A federal court has ruled that if a dog barks or even moves when a police officer enters a home, police can shoot it.
The decision comes after Mark and Cheryl Brown brought a lawsuit against the city of Battle Creek, Michigan and the police department after officers shot their two dogs while executing a search warrant in 2013.
According to documents, police officers entered the Brown’s home looking for drugs. While neither the Browns were considered suspects, a person by the name of Vincent Jones was seen at the residence supposedly distributing cocaine and heroin. Cheryl Brown’s mother, owns the home and has a child with Jones.
Officers had already arrested Jones when they arrived at the residence but wanted to do a “sweep.” Upon entering, a dog reportedly moved a few inches towards the officer, which was considered a “lunge” and was shot for doing so. The dog retreated to the basement, where she was shot again and killed.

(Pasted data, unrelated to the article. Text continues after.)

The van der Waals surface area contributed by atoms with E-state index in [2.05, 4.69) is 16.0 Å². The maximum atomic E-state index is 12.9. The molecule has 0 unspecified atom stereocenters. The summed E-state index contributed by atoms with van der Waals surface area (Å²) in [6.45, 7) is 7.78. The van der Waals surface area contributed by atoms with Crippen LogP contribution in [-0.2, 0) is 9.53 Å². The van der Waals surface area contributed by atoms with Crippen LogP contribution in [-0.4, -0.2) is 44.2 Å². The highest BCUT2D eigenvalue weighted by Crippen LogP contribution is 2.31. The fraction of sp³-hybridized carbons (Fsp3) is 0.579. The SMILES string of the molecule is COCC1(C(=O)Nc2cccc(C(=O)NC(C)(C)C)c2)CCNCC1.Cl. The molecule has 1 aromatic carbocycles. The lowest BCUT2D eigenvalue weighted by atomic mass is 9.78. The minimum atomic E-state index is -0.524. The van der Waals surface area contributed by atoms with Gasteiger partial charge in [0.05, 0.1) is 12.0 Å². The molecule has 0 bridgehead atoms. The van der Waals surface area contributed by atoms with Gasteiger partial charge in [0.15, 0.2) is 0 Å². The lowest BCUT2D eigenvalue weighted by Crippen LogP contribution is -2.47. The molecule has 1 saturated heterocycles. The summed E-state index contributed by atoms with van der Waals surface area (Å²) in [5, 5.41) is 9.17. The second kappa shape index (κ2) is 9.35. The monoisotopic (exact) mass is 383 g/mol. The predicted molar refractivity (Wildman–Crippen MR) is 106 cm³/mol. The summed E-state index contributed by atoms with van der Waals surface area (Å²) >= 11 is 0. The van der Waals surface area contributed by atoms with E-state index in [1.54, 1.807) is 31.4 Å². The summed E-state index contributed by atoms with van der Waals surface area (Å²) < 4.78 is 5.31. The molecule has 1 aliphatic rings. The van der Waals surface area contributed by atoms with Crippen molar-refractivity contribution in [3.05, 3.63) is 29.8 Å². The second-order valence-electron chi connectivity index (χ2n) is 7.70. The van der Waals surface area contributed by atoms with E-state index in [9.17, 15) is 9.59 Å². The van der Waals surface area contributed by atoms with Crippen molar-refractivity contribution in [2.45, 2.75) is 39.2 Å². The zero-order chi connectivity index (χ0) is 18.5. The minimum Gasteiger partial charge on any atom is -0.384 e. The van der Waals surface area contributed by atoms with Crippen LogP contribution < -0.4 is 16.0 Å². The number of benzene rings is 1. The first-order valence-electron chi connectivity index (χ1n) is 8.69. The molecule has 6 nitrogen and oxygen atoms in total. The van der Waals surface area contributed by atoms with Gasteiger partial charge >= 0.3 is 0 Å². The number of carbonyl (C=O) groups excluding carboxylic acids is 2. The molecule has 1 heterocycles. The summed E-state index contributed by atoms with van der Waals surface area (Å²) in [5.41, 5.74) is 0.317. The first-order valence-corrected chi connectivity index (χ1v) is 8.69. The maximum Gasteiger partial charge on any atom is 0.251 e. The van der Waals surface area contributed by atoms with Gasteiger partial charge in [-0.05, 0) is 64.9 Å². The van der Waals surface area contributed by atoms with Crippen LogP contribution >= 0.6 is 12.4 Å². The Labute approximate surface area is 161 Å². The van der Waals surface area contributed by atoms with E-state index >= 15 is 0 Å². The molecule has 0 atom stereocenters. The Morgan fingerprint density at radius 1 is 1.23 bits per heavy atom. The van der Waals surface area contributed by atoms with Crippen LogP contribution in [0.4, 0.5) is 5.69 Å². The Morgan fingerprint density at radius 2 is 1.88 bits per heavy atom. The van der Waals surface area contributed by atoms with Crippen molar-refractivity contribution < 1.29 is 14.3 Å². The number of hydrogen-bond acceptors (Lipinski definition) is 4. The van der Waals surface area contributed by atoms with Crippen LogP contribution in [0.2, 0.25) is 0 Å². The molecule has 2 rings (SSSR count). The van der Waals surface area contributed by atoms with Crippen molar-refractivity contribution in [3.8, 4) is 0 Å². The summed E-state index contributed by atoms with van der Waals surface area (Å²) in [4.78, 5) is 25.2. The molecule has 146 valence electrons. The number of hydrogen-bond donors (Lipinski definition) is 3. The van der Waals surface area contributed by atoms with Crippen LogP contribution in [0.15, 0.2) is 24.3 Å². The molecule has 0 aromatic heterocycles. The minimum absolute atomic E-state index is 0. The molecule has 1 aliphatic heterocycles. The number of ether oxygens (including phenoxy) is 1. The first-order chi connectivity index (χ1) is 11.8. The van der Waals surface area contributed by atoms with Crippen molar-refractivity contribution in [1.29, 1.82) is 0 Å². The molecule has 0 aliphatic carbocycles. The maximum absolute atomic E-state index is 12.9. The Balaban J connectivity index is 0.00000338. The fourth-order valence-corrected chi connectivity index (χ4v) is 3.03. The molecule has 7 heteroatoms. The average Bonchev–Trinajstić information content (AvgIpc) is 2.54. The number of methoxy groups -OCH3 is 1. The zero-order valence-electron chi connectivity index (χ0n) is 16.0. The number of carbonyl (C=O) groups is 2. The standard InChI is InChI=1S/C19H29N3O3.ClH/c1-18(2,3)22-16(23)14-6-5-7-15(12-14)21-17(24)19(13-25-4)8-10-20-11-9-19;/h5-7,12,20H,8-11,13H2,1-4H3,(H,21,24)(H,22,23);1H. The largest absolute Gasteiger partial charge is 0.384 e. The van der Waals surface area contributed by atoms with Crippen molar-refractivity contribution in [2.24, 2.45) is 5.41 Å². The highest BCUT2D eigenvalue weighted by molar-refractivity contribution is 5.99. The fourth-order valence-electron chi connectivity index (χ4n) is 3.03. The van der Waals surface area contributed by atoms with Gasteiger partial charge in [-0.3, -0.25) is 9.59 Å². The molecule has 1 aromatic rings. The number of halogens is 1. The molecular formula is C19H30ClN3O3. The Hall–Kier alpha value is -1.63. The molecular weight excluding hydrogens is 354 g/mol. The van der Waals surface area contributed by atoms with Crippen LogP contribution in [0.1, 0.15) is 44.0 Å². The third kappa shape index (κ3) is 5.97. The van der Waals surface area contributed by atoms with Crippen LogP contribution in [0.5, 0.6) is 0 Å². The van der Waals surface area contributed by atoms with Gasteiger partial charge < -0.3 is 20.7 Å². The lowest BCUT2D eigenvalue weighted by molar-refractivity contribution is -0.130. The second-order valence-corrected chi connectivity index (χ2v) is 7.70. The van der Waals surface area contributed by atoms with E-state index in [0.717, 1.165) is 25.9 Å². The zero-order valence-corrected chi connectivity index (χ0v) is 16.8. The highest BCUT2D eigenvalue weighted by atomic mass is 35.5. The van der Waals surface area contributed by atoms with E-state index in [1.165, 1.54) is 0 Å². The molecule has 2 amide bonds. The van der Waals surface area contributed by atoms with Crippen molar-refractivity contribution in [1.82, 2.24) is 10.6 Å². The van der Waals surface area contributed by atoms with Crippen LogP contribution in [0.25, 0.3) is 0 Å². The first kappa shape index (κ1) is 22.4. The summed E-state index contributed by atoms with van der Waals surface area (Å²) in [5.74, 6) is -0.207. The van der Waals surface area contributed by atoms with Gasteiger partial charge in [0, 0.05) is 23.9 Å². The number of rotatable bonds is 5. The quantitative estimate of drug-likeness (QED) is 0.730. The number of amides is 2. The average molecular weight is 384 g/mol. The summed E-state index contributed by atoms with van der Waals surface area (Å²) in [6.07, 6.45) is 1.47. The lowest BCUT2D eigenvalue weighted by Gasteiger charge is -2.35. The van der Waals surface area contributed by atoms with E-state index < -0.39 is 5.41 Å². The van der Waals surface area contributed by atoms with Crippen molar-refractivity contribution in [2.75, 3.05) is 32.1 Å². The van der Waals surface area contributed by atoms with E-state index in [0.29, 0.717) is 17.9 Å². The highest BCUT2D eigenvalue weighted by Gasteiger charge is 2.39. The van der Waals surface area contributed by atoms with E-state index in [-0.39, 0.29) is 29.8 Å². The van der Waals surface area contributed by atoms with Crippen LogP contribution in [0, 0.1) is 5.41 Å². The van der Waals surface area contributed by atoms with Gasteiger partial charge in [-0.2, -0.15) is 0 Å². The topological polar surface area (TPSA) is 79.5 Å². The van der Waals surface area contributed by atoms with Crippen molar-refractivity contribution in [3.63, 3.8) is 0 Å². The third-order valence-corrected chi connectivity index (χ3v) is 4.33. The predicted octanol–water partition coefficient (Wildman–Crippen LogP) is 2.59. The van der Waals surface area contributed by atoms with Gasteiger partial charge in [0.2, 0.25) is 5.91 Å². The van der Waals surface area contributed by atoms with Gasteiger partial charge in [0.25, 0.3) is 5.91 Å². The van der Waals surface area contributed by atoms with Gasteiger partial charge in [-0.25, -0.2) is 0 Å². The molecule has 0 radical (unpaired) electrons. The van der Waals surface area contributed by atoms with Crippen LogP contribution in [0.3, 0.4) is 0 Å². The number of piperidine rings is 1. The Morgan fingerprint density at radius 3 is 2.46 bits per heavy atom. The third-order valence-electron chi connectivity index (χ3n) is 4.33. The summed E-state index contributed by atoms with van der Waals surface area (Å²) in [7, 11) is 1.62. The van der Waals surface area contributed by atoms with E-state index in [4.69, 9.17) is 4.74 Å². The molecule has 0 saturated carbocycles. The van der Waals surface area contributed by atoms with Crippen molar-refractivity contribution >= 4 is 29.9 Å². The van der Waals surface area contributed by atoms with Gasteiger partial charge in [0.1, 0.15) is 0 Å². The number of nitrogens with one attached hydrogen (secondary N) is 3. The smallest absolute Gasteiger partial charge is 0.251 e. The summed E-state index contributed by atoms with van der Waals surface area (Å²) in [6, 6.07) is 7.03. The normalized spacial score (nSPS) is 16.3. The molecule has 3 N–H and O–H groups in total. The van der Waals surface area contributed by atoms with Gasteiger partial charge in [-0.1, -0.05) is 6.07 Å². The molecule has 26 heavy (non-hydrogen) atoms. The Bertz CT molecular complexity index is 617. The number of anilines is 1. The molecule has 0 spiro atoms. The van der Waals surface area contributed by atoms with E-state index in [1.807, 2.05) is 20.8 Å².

Another dog was shot and killed after she too went to the basement and while standing still, turned and barked at the officer.
The Browns claim that officers “unlawfully seized their property [the dogs] in violation of the Fourth Amendment when officers shot and killed two dogs while executing a search warrant.”
The courts did not agree. A lower court dismissed the suit and this week, the U.S. 6th Circuit Court of Appeals in Cincinnati also ruled against them. U.S. Judge Eric Clay stated that the Browns failed to prove their dogs did not bark or lunge at the officers.
“Given the totality of the circumstances and viewed from the perspective of an objectively reasonable officer, the dog poses an imminent threat to the officer’s safety,” Judge Eric Clay wrote in the decision. “The standard we set out today is that a police officer’s use of deadly force against a dog while executing a search warrant to search a home for illegal drug activity is reasonable under the Fourth Amendment when…the dog poses an imminent threat to the officer’s safety.”